To improve service delivery through digitisation, Standard Bank Insurance has implemented a new automated payment system to ensure that its Insurance service providers receive…
LinkedIn, the business-orientated social network now owned by Microsoft, has hit the 500-million user landmark.
“We recently crossed an important and exciting milestone,” the company teases in its blog.
“We now have half a billion members in 200 countries connecting, and engaging with one another in professional conversations and finding opportunities through these connections on LinkedIn.”
While much of the remaining post explains why you should be using LinkedIn, the company also sheds some light on who uses its service.
Who uses LinkedIn for what?
London, Amsterdam and San Francisco are the three most “connected places” using the service, while the United Arab Emirates, the Netherlands and Singapore boast the most connected people.
And as for most connected industries and positions, “staffing and recruiting” and “human resources” take the top step of both respectively.
LinkedIn boasts a larger user pool than Twitter and Snapchat combined, but is dwarfed by Instagram and Facebook
Overall though, the new “half a billion” figure is a key milestone for the company now under the wing of Redmond.
Although growth is slowing (the company added around 80-million users in Q3 2016 than Q3 2015), around 33-million users still adopted LinkedIn since October 2016.
The war of user numbers
That 500-million number also places it among the world’s most commonly used social networks, including Facebook (1.8-billion), YouTube (“more than a billion“) and Instagram (600-million), and above the likes of Twitter (313-million) and Snapchat (158-million).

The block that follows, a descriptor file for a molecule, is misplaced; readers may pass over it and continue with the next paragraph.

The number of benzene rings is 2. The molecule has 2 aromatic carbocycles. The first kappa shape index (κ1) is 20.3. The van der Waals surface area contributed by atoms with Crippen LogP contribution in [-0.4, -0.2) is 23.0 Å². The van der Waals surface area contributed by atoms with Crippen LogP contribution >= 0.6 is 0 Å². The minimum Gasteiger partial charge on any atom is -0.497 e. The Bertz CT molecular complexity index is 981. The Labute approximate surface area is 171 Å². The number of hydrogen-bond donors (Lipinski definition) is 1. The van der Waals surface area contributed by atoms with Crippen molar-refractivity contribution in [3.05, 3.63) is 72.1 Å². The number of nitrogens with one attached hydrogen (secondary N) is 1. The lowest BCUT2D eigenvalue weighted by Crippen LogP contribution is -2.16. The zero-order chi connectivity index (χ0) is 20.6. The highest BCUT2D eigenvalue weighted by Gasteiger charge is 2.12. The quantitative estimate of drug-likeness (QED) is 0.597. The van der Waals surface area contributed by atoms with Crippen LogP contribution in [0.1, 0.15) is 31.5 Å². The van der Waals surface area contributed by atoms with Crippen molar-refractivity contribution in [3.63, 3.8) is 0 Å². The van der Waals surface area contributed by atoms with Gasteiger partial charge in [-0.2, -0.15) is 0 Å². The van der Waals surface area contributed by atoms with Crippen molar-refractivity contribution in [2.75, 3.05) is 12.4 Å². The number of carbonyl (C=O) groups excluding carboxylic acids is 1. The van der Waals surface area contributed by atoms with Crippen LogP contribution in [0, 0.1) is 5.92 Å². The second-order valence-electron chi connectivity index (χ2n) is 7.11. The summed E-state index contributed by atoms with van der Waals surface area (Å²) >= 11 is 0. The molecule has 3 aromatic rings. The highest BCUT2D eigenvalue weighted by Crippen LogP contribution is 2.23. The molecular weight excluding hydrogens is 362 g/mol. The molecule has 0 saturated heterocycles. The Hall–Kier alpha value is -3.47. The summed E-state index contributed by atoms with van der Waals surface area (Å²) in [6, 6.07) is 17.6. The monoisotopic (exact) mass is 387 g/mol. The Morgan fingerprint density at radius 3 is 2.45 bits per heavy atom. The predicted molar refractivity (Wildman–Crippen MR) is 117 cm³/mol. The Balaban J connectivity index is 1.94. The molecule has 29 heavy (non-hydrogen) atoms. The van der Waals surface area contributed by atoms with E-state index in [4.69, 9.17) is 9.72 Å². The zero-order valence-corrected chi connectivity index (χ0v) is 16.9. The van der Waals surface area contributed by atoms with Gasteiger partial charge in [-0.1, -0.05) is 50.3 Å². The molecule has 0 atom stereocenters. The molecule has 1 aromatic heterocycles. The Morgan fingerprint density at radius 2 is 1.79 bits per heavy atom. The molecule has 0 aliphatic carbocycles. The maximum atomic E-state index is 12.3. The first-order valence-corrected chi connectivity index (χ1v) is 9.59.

The increased user base could help the company to break its total quarterly revenue figure into the billions, having achieved US$960-million in Q3 2016. That’ll go a long way to repaying some of Microsoft’s US$26-billion it spent on the social network in December 2016.
The user announcement also comes after a number of UI tweaks hit the social network.
Earlier this month the company tweaked its messaging system, adding a persistent, cross-site messaging system similar to Facebook Messenger. It also added photo editing, “Trending Storylines” and comment moderation features for longform published to its platform.
In January, the company also announced its new LinkedIn Desktop design.
“The impact of half a billion professionals connecting and communicating is very real, and very accessible to anyone who wants to take part today,” the company adds.